What we are trying to do right now is to be clear about some of the essential principles that we are working with and how we can best apply those in terms of the scales I mentioned earlier. The scales have changed and we are looking at fulcrum points or strategic places to affect change, instead of trying to do just anything that helps improve sustainability and sustainable living. We are trying to focus our work and be more discerning, as if we have less time than we think and more pressing problems.
Where are the fulcrums of change that we can address and what are our particular talents and passions in relation to those fulcrums of change? We try to be more disciplined about addressing those. The end result is that we focus on organizational change and leadership, because the idea is really simple: there is no way that all these problems can be solved unless we have enough very high capacity social change agents out there to address them.
We still are trying to lay the emergent ground, to try to find fertile emergence through situations or through learning environments so that social change agents have the best opportunity to evolve their thinking. We can’t just go out there and make a leader or make social change. That is not possible. But what we can do is create conditions so that the next stage in evolution has the highest chance of succeeding.
Russ: I’m aware that the leadership piece is very important in the programs that you have in Nigeria currently. Would you give us a sense for how you approach leadership in that kind of an environment.
Gail: The one thing that a place like Nigeria and other countries in Africa are struggling with is to establish a civil society. It’s something that when you are in a country like the United States or Canada or one of the European countries that we take for granted, the fact that we have a really organized social, civil society that can actually call out governments on issues as they arise regarding moral actions or poor governance. A strong civil society is able to say, “Hey, wait a second!” and to hold their governments accountable. The one thing that emerges with modernity and then becomes fully established in post modernity is civil society.
We are working with leaders such as civil society organizations in the South Eastern corner of Nigeria that have proven leaders already in their communities and in their organizations. We are building out a curriculum for leadership based on integral theory. Ideally, in so doing we are supporting the emergence of not just leaders in these organizations, but also leaders who really spark and foster and sustain a civil society in the country. That’s one of the best ways to move toward good governance and toward meeting some of the millennium development goals in that area.
We started with the quadrants [Ken Wilber’s four quadrant model—ed.] and looked at those four domains to pay attention to and be included in leadership training—developing the self in the upper right, building skills in the upper right, engaging culture in lower left, and influencing systems in lower right. We use that as a very broad sketch for how we fill out the curriculum in ways that are relevant to Nigerians at this particular moment in time, at this particular stage of development, and at the particular scales they are working at.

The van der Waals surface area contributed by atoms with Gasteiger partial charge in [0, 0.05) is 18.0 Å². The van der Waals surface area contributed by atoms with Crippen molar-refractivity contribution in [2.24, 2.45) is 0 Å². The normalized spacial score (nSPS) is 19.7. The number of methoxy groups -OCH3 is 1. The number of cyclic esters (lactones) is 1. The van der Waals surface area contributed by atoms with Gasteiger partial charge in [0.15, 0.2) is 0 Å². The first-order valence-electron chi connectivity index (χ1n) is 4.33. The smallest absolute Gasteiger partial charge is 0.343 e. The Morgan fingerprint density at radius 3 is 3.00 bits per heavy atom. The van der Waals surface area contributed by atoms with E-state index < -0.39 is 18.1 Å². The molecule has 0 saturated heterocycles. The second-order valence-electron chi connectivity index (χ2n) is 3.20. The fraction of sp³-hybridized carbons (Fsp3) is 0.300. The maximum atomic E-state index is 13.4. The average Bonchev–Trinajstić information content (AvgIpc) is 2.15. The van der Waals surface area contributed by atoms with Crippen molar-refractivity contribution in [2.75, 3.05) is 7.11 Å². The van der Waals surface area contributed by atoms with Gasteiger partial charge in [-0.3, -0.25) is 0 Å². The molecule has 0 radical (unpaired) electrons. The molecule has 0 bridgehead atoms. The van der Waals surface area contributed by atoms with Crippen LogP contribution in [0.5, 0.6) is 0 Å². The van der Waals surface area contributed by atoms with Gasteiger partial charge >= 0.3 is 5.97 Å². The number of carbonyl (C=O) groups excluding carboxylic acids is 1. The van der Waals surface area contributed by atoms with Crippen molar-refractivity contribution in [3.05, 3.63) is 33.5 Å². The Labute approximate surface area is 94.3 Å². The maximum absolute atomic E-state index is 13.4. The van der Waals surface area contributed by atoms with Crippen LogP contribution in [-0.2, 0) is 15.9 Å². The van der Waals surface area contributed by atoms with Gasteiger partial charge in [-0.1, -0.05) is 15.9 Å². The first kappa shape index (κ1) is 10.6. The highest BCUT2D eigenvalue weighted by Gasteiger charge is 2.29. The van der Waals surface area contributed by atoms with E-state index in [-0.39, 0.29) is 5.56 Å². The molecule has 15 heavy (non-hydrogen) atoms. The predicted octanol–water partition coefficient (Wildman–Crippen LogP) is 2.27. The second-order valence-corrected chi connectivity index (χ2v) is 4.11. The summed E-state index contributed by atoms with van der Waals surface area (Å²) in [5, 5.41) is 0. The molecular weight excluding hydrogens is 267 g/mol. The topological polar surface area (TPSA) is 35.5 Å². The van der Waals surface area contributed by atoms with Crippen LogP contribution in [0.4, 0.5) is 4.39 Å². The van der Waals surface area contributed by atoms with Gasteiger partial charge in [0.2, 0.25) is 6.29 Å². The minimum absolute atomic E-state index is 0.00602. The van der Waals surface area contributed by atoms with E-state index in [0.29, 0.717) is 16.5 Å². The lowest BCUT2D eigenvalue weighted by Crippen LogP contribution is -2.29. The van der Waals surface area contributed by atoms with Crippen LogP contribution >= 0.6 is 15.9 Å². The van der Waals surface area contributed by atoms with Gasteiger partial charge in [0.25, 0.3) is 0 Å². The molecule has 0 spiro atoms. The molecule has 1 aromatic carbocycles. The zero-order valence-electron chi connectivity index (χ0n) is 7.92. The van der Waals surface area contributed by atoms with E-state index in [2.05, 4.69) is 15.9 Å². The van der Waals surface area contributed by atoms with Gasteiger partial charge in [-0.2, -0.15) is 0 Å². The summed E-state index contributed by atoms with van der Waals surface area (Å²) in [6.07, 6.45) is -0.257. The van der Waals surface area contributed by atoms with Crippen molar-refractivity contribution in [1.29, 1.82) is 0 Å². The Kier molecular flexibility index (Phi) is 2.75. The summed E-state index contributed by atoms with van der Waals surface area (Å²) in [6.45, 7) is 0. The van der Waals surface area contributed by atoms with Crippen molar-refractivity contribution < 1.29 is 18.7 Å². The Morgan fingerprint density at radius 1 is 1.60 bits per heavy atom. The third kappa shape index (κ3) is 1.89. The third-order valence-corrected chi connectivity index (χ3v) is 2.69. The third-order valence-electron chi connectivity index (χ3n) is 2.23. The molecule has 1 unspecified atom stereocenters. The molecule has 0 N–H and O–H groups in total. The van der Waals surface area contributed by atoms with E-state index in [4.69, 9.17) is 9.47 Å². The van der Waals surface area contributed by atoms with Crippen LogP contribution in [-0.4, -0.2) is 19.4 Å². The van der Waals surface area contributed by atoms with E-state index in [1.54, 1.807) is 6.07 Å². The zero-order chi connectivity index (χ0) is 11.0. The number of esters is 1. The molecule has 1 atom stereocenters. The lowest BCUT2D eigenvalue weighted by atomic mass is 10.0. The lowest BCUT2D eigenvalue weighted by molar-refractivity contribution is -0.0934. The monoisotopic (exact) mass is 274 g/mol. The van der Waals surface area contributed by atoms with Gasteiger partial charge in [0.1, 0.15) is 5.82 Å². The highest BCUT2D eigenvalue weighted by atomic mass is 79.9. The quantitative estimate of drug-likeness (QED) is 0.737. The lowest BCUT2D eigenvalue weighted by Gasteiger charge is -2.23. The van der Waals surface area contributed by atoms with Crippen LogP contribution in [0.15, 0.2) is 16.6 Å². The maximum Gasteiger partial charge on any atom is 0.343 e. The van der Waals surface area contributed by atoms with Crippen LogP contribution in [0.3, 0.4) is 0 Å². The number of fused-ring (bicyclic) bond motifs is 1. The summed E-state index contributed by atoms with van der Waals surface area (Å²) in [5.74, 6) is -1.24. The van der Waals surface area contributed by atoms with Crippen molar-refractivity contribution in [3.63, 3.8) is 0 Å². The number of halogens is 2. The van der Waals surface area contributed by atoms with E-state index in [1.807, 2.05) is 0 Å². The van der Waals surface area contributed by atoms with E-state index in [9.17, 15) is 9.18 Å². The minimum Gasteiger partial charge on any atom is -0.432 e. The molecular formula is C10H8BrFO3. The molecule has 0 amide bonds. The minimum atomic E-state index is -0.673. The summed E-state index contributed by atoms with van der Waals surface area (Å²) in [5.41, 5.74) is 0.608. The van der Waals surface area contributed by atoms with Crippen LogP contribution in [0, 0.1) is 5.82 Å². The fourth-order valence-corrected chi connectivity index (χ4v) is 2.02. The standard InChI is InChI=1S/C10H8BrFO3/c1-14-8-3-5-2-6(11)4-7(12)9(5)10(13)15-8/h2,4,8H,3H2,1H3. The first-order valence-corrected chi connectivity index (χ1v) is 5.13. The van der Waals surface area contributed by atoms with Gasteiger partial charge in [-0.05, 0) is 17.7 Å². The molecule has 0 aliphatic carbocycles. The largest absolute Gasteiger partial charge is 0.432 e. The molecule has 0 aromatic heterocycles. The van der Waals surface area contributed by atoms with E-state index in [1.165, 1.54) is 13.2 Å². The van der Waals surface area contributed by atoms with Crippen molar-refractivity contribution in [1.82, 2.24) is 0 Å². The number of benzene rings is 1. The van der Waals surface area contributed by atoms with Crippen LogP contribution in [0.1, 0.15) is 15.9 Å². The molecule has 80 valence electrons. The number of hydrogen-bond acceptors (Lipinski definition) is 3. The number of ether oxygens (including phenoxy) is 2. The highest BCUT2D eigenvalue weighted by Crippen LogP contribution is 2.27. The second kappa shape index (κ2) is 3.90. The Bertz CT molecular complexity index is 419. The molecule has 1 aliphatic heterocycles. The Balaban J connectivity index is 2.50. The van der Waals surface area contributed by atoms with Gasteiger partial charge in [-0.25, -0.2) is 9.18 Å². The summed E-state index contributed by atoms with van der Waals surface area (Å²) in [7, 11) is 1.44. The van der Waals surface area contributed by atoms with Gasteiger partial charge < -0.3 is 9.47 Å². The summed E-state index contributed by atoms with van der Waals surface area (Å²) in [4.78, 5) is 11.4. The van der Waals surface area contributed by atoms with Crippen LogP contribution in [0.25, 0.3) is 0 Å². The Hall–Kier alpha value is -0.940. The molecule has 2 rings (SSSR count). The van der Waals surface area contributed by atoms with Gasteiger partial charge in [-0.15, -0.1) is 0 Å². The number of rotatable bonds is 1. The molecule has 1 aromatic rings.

Russ: Do you engage upper left basically through working with people around various practices or do you have some other approach that you use in that quadrant?
Gail: There are four leadership retreats a year and in between times these leaders are working in small groups to carry out great initiatives. Throughout there are different ways that we are engaging interiors. For example, they do short meditations and reflective thinking. We open and close sessions with a ritual. We also have brought mentoring and integral coaching into the leadership retreats.
We have done a lot of exercises that are building emotional intelligence and in some ways are touching on spiritual themes quite explicitly. I recently wrote an article about engaging a post secular spirituality in international development, describing a case study based on much of what we are doing in Nigeria. There have been quite a variety of activities that we try things out sometimes for the first time ever. I don’t think Integral Coaching Canada has ever had their methodology used in an African context. So, we tried that and found it had certain traction even when the coaches had left.
One Sky then worked with each of the leaders to help them find ways to hold their coaching programs in a more public and culturally-appropriate way. We then facilitated a process by which they expanded their coaching programs into an Integral Life Practice. Each person designed their own Integral Life Practice. We’ve found how in the field of international development where the discourse really is quite secular when you bring in interiors invariably in a country like Nigeria that’s going to mean bringing in questions of religion and spirituality.
Russ: I was going to ask, because then it touches directly on lower left.